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Search for answers, housing and resources continue for displaced Crystal Lake residents

Meeting hopes to answer questions from apartment complex evacuees

Macon-Bibb County commissioners Virgil Watkins Jr. and Al Tillman held a town hall meeting for Crystal Lake Apartment residents Tuesday night at Holy Spirit Catholic Church.
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Macon-Bibb County commissioners Virgil Watkins Jr. and Al Tillman held a town hall meeting for Crystal Lake Apartment residents Tuesday night at Holy Spirit Catholic Church.

Just days after having to evacuate from their unsafe Crystal Lake apartments, T.W. Foster was among the dozens of tenants gathered inside a Macon church for a town hall.

The meeting was an opportunity for the 70 displaced residents to get an update on the condition of their apartments and learn more about the resources available as they look to transition back to permanent housing. Foster, a 58-year-old who works at a Goodwill of Middle Georgia warehouse, says he has just enough to keep his “head above water” for about a month.

It’s been a difficult situation for Foster, but he said he understands there may be other Crystal Lake tenants with even more pressing needs.

“If you have a job, make a sacrifice and that way others who are more unfortunate and need help more than you can take your position,” he said following Tuesday’s meeting at Holy Spirit Catholic Church.

Foster and others were forced to leave the complex located off Chambers Road last week after Macon-Bibb officials cited a series of code violations. The inspections were in response to complaints about a lack of water and electricity to several of the buildings.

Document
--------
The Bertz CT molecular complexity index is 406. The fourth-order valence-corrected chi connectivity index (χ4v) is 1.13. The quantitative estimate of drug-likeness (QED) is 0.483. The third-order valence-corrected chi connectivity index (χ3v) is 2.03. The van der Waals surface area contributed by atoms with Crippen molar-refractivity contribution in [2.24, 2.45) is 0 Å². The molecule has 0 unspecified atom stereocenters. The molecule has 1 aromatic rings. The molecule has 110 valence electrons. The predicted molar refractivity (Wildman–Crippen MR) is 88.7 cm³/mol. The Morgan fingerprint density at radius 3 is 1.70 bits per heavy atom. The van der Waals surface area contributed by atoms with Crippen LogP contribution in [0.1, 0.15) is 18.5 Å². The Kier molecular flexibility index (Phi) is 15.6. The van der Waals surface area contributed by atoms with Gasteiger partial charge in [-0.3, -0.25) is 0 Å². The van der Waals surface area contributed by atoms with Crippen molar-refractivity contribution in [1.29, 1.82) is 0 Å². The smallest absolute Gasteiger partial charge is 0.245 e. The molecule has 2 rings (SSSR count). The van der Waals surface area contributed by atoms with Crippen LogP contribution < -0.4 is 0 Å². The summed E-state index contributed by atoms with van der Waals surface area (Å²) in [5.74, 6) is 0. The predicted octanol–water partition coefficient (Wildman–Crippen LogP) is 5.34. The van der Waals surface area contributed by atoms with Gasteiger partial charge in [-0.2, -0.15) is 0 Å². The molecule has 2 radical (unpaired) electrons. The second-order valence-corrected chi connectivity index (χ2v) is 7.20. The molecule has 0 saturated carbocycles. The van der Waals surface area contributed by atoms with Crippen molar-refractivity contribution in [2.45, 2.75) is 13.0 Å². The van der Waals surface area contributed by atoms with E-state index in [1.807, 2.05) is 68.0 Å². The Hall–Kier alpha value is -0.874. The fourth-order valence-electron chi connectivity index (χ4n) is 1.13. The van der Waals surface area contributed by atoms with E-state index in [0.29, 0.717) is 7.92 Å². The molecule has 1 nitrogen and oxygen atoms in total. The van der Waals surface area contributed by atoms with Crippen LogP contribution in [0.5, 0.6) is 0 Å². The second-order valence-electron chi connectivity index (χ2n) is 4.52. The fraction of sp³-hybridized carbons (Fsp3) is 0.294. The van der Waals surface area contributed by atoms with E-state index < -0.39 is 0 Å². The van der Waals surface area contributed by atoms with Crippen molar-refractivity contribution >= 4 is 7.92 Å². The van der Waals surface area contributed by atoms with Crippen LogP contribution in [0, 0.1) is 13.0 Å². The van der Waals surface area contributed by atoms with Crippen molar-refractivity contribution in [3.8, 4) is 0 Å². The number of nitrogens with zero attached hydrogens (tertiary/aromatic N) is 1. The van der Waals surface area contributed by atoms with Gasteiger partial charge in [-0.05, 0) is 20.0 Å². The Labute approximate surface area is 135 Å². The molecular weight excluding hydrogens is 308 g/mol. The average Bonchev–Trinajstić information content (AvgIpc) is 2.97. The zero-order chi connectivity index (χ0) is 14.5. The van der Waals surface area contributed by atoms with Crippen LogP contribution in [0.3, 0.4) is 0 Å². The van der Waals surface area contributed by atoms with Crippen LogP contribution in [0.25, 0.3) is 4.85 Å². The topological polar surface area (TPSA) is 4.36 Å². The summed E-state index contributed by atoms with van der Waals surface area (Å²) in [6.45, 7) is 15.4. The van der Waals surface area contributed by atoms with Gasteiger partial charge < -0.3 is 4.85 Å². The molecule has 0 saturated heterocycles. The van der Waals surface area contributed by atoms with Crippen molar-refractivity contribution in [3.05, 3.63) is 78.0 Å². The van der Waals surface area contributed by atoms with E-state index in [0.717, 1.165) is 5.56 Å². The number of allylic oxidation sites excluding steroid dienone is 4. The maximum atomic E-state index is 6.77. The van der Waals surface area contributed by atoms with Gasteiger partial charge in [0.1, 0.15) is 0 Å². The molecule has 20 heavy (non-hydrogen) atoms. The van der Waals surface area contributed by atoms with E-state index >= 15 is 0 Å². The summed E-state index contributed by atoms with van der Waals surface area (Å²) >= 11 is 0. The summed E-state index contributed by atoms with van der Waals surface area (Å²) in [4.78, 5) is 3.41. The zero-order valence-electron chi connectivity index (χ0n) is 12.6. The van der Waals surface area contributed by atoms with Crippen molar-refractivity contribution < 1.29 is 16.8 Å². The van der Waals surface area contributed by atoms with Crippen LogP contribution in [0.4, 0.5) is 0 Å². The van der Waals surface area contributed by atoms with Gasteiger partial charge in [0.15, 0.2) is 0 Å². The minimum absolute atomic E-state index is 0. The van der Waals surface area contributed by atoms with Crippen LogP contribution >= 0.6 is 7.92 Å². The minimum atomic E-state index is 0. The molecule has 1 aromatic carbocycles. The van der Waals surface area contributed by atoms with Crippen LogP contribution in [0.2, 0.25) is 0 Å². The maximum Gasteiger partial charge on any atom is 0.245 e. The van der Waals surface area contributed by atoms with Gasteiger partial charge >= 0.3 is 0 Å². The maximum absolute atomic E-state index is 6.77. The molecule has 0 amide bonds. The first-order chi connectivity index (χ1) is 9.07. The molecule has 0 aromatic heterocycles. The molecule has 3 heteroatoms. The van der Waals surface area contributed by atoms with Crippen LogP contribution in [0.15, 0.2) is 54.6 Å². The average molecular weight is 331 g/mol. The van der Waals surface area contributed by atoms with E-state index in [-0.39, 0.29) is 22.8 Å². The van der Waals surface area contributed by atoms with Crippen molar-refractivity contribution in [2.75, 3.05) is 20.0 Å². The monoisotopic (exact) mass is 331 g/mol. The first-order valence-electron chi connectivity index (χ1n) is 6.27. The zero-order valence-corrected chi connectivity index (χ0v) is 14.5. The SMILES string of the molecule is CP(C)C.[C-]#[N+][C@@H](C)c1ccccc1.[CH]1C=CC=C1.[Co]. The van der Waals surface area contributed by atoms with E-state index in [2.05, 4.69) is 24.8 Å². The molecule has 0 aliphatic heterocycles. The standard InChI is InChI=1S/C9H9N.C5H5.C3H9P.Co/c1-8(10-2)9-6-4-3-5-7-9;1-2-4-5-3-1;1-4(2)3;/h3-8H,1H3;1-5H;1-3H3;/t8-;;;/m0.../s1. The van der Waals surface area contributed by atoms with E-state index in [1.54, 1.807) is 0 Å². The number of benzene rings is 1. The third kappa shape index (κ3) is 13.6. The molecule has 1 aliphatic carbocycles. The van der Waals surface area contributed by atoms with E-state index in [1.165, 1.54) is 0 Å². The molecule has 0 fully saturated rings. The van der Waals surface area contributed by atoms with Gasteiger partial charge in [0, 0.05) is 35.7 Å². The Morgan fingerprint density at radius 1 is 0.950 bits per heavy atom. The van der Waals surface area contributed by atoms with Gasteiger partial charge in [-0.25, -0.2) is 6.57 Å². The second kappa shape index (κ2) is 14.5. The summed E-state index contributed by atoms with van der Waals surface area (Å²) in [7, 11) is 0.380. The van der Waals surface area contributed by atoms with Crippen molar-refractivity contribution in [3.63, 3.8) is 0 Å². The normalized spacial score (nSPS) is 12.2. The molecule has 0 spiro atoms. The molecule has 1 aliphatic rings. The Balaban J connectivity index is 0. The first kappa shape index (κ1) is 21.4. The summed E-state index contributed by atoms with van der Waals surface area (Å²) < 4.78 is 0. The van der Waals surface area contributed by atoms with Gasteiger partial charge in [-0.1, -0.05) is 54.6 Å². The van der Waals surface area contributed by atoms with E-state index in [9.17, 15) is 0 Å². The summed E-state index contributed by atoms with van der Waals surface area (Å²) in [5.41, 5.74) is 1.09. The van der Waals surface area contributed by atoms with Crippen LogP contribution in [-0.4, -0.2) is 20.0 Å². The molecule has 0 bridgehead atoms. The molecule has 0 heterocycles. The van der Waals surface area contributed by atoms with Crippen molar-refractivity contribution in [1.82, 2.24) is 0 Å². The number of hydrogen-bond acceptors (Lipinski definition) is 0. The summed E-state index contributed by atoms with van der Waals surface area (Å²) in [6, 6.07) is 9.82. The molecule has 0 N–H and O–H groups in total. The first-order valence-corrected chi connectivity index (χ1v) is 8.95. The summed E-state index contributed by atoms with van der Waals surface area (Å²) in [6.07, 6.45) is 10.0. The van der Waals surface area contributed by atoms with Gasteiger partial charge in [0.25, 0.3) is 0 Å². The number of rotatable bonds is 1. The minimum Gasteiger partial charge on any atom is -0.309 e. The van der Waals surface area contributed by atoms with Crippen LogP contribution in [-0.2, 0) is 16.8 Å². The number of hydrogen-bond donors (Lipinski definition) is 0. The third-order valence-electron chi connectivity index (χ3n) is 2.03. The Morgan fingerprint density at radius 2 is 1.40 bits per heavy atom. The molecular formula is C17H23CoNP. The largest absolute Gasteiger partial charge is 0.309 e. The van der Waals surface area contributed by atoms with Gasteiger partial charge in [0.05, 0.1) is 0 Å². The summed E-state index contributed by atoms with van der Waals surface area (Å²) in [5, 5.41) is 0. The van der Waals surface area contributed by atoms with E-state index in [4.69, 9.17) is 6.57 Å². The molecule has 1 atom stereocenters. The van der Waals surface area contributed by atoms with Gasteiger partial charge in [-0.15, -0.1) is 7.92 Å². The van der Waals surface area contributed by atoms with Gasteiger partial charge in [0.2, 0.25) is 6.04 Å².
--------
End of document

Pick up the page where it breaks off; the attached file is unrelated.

In one instance, the owner is even placing blame on some of the residents, said County Commissioner Al Tillman, who hosted the meeting along with Commissioner Virgil Watkins.

“This is about a property owner who failed miserably to keep their residents safe,” Tillman said.

In response to the evacuation, various people, community organizations and others rallied to gather donations and offer other assistance to those were displaced.

One of those was Sheknita Davis, with In His Image Agency, who was among those who worked to get enough donations to get hotel rooms for two dozen families to stay in.

While there has been a strong amount of community support, more help is needed, she said.

“We’re doing everything we possibly can that this community has to offer,” Davis said. “Our main focus is that you have somewhere to go, that you have some food... I know this is stressful.”

The Salvation Army of Central Georgia, Daybreak, the Macon Coalition to End Homelessness and other nonprofits also had representatives on hand Tuesday.

Sister Theresa Sullivan mentioned the Daybreak Macon phone app that lists places to get free meals, showers and where people can lay their heads for a few days.

The largest local shelter is at the Salvation Army, which also can offer case managers to help people get back on their feet, said Naomi Ladson, the organization’s social service director.

There are plans for a pop-up food pantry for the Crystal Lake evacuees, said June O’Neal, with the homeless coalition.

The town hall was also a chance for some of the displaced renters to vent their frustrations, about everything from rent to how a situation got so bad that some say they no longer want to move back even if the conditions are improved.

However, the situation this week was still bad enough that it’s unlikely Crystal Lake residents would be able to move back in anytime soon, Tillman and Watkins said.

Stanley Dunlap has covered government for The Telegraph since June 2015.


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